Mid way through July and about half way through the 2011 season we’re getting a much clearer picture of the top performers across baseball. So we’re hopping from league to league and taking preseason ranks, to date 2011 statistical analysis and scouting reports to task to see who who’s. Today we’re looking at the South Atlantic League affectionately called the Sally by minor league baseball aficionados. Let’s take a look at the pitchers causing hitters fits.
Jesse Biddle LHP Phillies (19) – Jesse Biddle was a sneaky 1st round draft pick by the Phillies, as many teams didn’t get to see enough of him on the mound prior to the draft. Biddle, being from the local area gave the Phillies a scouting edge in this case since area scouts got to see him in the small number of starts he made as a senior. Biddle is a big lefty at 6-4 and already 225. So the frame is ideal. With a low 90’s fastball and plus make up I slot him in as the top lefty in the Phillies system and the #2 overall pitching prospect in the system as well behind right-hander Trevor May. Biddle still has work to do on his secondaries, figuring out if the slider or curveball will be his breaking pitch and refining an average changeup. The good news is that he has some serious talent to look up to in the Phillies organization in Cole Hamels and Cliff Lee, both of whom are “pay it forward” types. As a big lefty there are definitely mechanical issues that come hand in hand often with the high upside projection. So the high walk rate with 51 BBs in 95 IP is concerning, but the 94 K’s that come along with it show the upside. Even with the high walk rate his ERA is 3.10 with a 3.58 FIP. So he’s dominating hitters right now based on his stuff. When the command comes this is a high end front-line starter type.
Edwar Cabrera LHP Rockies (23) – Edwar Cabrera is without a doubt old for the level and has recently been moved up to the Advanced A California League (CAL). The promotion was well deserved and much needed for the lefty. While Cabrera is old for each level so far in his career its hasn’t been due to a lack of success. The reasoning is more in line with a very late International signing. He didn’t start Pro-Ball until 2008. But he’s been dominant at every level striking out well over a batter per inning. Despite being smaller in stature at only 6-0 and 180 he does have a lively Fastball in the low 90’s with good movement and power change-up that he commands well and sets hitters up with. If he can refine a curveball over the next 12 months he’s back end of the rotation material. The fact that he comes from the left side and that his K-rates are so high gives him significant upside though. But more than a mid-rotation starter is a long shot.
Nik Turley LHP Yankees (21) – Nik Turley is a big lefty out of the Yankees system. He’s been moved to the High A Florida State League after a strong run in the Sally. At 6-6 and 230 lbs, you can see the upside and downside in the frame. Reports have his fastball in the low 90s and a workable curveball with a progressing change-up. I was hoping to get a close up view of Turley, but the Tampa Yankees aren’t visiting Jupiter or PSL again this season. So it’ll have to wait until 2012. But with Turley’s low BABIP in the Sally I think it will take some time for him to adjust to the next level. His K rates have been nice and his command is above average. With 82 K’s in 82.1 innings and only 21 BB’s. The FIP of under 4.00 says the ERA of 2.51, while a tad low, is still a legit mark of a pitcher doing his thing. So his frame isn’t impeding his mechanics which is a huge positive for a lefty his size.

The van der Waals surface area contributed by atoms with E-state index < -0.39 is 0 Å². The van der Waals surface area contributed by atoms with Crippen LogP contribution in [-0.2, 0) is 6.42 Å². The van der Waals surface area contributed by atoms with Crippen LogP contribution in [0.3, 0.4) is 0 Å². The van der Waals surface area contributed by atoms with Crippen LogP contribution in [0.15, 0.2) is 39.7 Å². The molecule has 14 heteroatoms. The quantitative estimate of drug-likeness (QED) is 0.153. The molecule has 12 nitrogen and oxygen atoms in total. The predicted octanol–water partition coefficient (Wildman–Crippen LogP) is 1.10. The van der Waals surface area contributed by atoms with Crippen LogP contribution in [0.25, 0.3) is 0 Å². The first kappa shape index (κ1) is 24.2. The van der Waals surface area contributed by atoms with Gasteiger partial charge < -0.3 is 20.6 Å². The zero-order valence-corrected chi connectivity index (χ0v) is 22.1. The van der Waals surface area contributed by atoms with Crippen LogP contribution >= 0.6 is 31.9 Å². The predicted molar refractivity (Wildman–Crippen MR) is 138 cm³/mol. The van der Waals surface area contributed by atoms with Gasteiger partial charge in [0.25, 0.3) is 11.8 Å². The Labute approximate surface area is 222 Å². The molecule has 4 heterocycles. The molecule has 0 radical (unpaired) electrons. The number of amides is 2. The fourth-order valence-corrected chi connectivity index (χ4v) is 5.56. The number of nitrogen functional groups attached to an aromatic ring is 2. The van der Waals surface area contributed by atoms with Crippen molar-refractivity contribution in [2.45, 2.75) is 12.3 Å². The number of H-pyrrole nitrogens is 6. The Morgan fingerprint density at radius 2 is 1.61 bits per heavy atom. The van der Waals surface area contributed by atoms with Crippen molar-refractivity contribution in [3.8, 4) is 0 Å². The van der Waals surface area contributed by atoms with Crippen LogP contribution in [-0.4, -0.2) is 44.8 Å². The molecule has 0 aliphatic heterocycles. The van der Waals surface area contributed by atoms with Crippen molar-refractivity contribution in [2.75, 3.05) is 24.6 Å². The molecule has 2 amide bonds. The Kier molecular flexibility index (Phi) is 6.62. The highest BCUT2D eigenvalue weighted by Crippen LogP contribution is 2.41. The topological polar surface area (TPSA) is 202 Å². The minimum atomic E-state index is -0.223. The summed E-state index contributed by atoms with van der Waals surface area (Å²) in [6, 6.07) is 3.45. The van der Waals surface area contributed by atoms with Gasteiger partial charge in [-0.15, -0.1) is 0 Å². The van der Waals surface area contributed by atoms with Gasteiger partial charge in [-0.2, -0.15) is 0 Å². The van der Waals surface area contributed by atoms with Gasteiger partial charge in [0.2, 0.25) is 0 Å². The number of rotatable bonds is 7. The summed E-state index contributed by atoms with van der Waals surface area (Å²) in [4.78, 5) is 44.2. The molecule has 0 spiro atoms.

Roman Mendez RHP Rangers (21) – A Red Sox International signee traded to the Rangers in the Salty deal. Roman Mendez has front-line stuff with a good amount of refinement needed. His fastball is plus already touching high 90s with good movement. The Rangers are actually using this season to refine his secondaries adding in a change-up to his Fastball/Curveball combo. The command is still lagging but not to the point where it looks like a future negative. With 94 K’s in 88 IP and a high BABIP it looks like when the command is refined and the BABIP is normalized his ERA will come down into the 3’s. There is still work to be done and command will be the deciding factor. He needs to work hard down in the zone to induce more GB’s and when that starts to be achieved he can be a true frontline starter. If he can’t bring in two above average secondaries he still has the fastball to be dominant short reliever. But at his age and level combined with current stuff there is significant upside here that I’m surprised the Red Sox let go, even if they did man-crush on Salty.
Manny Rivera LHP Red Sox (21) – Manny Rivera is a 2006 signee out of the DR. He’s a smaller lefty that works hitters with advanced command and an already above average change-up. Both parts of his game are advanced for his age and with low 90s fastball at his best, Low-A hitters are too aggressive to succeed against him. With his small frame and not much room to grow I don’t see the necessary uptick in velocity coming to get him succeeding at the next level. But his performance is worth noting as he’s striking out a batter per and his walk rate is good as well. But a very low BABIP and a FIP of 4.38 tell another story. He needs a true uptick in velocity and I just don’t see it happening.